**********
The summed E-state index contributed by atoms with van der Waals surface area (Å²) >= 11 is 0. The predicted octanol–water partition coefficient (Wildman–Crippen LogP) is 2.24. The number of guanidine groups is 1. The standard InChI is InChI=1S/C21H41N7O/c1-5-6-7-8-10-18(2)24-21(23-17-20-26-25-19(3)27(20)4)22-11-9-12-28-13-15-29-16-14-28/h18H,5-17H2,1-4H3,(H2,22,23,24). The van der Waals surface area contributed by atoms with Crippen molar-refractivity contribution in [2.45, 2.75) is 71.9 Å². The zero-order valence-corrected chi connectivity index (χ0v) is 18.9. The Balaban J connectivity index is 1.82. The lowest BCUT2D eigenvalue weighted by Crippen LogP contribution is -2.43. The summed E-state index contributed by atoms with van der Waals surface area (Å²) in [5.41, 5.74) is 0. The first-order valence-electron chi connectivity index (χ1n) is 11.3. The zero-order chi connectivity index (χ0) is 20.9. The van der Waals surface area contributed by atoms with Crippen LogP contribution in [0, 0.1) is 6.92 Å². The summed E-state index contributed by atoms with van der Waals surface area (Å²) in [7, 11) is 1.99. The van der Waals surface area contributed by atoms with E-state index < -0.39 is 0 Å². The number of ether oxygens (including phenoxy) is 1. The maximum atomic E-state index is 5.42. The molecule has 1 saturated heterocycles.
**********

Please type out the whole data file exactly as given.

The summed E-state index contributed by atoms with van der Waals surface area (Å²) >= 11 is 0. The predicted octanol–water partition coefficient (Wildman–Crippen LogP) is 2.24. The number of guanidine groups is 1. The standard InChI is InChI=1S/C21H41N7O/c1-5-6-7-8-10-18(2)24-21(23-17-20-26-25-19(3)27(20)4)22-11-9-12-28-13-15-29-16-14-28/h18H,5-17H2,1-4H3,(H2,22,23,24). The van der Waals surface area contributed by atoms with Crippen molar-refractivity contribution in [2.45, 2.75) is 71.9 Å². The zero-order valence-corrected chi connectivity index (χ0v) is 18.9. The Balaban J connectivity index is 1.82. The lowest BCUT2D eigenvalue weighted by Crippen LogP contribution is -2.43. The summed E-state index contributed by atoms with van der Waals surface area (Å²) in [5.41, 5.74) is 0. The first-order valence-electron chi connectivity index (χ1n) is 11.3. The zero-order chi connectivity index (χ0) is 20.9. The van der Waals surface area contributed by atoms with Crippen LogP contribution in [0, 0.1) is 6.92 Å². The summed E-state index contributed by atoms with van der Waals surface area (Å²) in [7, 11) is 1.99. The van der Waals surface area contributed by atoms with E-state index < -0.39 is 0 Å². The number of ether oxygens (including phenoxy) is 1. The maximum atomic E-state index is 5.42. The molecule has 1 saturated heterocycles.